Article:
Also read the August 20, 2020 Gainesville Times article, Meet Chewy the Great Horned Owl
Elachee Welcomes New Winged Ambassador to the Nature Center
August 3, 2020 (Gainesville, Ga.) – Elachee Nature Science Center has announced the addition of a Great Horned Owl (Bufo virginianus) to the live animal exhibit, opening its campus to another rehabilitated bird of prey. The bird has spent the last seven years at Charlie Elliott Wildlife Center, managed by the Georgia Department of Natural Resources (DNR), after being injured and rehabilitated in 2013. Blind in one eye, this friendly owl is now settling into his new home in Elachee’s outdoor aviary.
Elachee friends and the community at large were dismayed and outraged when the Nature Center’s aviary was vandalized in mid-April, https://www.elachee.org/vandals-release-red-tailed-hawk. The consequence of that unlawful act resulted in the resident Red-tailed Hawk leaving the aviary.
Unfortunately, this hawk was considered non-releasable due to a permanent injury that left her blind in one eye and vulnerable in the wild. News of this crime spread like wildfire through social media. Although there were numerous sightings in the days and weeks after her release, this beautiful creature has not yet been found. The hope is she has adapted to her limitations and is surviving somewhere in the area.
Seeking to Fill the Void
When Elachee’s Director of Education Peter Gordon put out the word among raptor rehabilitators around the state that the Nature Center was seeking a new winged resident, little did he know that this Great Horned Owl was ready to move to a more permanent situation.
The owl was originally injured in an auto accident, causing severe damage to his left eye. DNR Wildlife Specialist Berkeley Boone said during the transfer process from Georgia DNR to Elachee, “The [owl’s] eyeball itself is intact, but has rotated inward toward his beak, about 90 degrees or so. Due to these concerns, he was deemed non-releasable because the eye trauma affects his depth perception and therefore his ability to fly and hunt successfully.”
What the Great Horned Owl Can Teach Us
As the largest owl in Georgia, the Great Horned Owl is a legendary predator that uses its incredible eyesight, sensitive hearing, soft flight feathers and powerful talons to catch and eat a large variety of animals that share its native habitat. Great Horned Owls are found in every county in Georgia, making this animal’s presence at the Nature Center an invaluable tool to teach school-age students and the public about prey-predator relationships in the wild.
Elachee is home to a wide variety of live animal ambassadors that aid instructors in educating children, families and nature lovers on the creatures that call the Chicopee Woods Nature Preserve home. The teaching potential alone is something the Elachee instruction team looks forward to, as many people are not typically able to see owls during the daytime, as they are primarily nocturnal hunters. While this Great Horned Owl is a male and therefore smaller than a female would be, it is a remarkable animal to behold and recognize as such a vital part to our native ecosystem.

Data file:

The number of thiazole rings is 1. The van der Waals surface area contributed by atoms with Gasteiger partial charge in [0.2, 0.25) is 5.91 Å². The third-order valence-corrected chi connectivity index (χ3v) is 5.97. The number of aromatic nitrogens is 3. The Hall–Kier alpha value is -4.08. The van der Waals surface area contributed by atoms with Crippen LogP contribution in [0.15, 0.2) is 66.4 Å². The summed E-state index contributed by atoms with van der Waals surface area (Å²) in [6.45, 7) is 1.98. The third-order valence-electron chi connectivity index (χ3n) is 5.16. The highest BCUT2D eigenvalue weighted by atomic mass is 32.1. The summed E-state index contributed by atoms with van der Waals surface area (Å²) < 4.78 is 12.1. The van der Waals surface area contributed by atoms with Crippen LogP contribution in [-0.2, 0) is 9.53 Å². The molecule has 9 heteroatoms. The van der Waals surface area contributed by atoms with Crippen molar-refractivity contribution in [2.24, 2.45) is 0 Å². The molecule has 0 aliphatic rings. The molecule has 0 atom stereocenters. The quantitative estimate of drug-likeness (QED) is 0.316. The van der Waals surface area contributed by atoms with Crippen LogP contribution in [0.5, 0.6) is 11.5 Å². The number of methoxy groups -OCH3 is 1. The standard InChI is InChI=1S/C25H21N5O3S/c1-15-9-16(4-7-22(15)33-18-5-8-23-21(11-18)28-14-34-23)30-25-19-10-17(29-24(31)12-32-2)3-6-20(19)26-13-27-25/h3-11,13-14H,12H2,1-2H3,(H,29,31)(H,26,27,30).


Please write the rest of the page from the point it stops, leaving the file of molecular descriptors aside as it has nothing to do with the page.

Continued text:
“As it is outlined in the DNR Wildlife Resource Division’s mission statement, we promote education about wildlife resources and having this bird on display for Elachee visitors is a great way to foster that education aspect,” shares Boone. “It is important to be able to show visitors species that they can see in their backyards and neighborhoods, particularly ones that they may hear but not have gotten to see in person. Getting to see a live animal develops a deeper connection to the species than seeing one in a picture or a video.”
Tens of thousands of school children historically visit the Nature Center each year on field trips, during Camp Elachee summer day camps or with their families. Now, as a part of those visits, they will be able to learn how the Great Horned Owl is one of the premier apex predators, meaning that nothing native hunts it in the wild. The exception is in cases of the very young falling prey to larger mammal predators such as foxes or coyotes. Of note, this owl will actively hunt over 500 different species depending on its territory, allowing it to have the most varied diet of all North American raptors.
The Great Horned Owl, like all raptors, is federally protected by the Migratory Bird Treaty Act of 1918, most notable for protecting the Bald Eagle. While these protections are paramount, the Elachee team has taken additional security steps to ensure the raptor’s well-being. It is important to reiterate that the release of this Great Horned Owl would likely be a death sentence, since the bird’s blindness prevents him from being able to fly or hunt effectively.
A Place to Call Home
“The owl seems to be settling in well, eating regularly and bathing itself, while exploring its new home,” shares Gordon. “He is truly an outstanding addition to the Nature Center, as his wide variety of adaptations should be tremendously popular with visitors.”
Gordon is confident that the owl will be content in this new Elachee home. He and his team are hard at work enhancing the outdoor aviary, making it a prime habitat for the Great Horned Owl. This includes adding new enrichment activities and establishing the raptor’s feeding schedule.
Plan your visit to Elachee Nature Science Center to witness the Great Horned Owl and learn more about the other creatures who call Elachee home. Check admission hours at www.elachee.org. Each Saturday at 11 a.m. and 1 p.m., an Elachee Naturalist conducts a Live Animal Demonstration, featuring resident creature ambassadors in the Nature Center’s live animal exhibit. This program and access to Elachee’s live animal exhibits are available as part of the admission fee.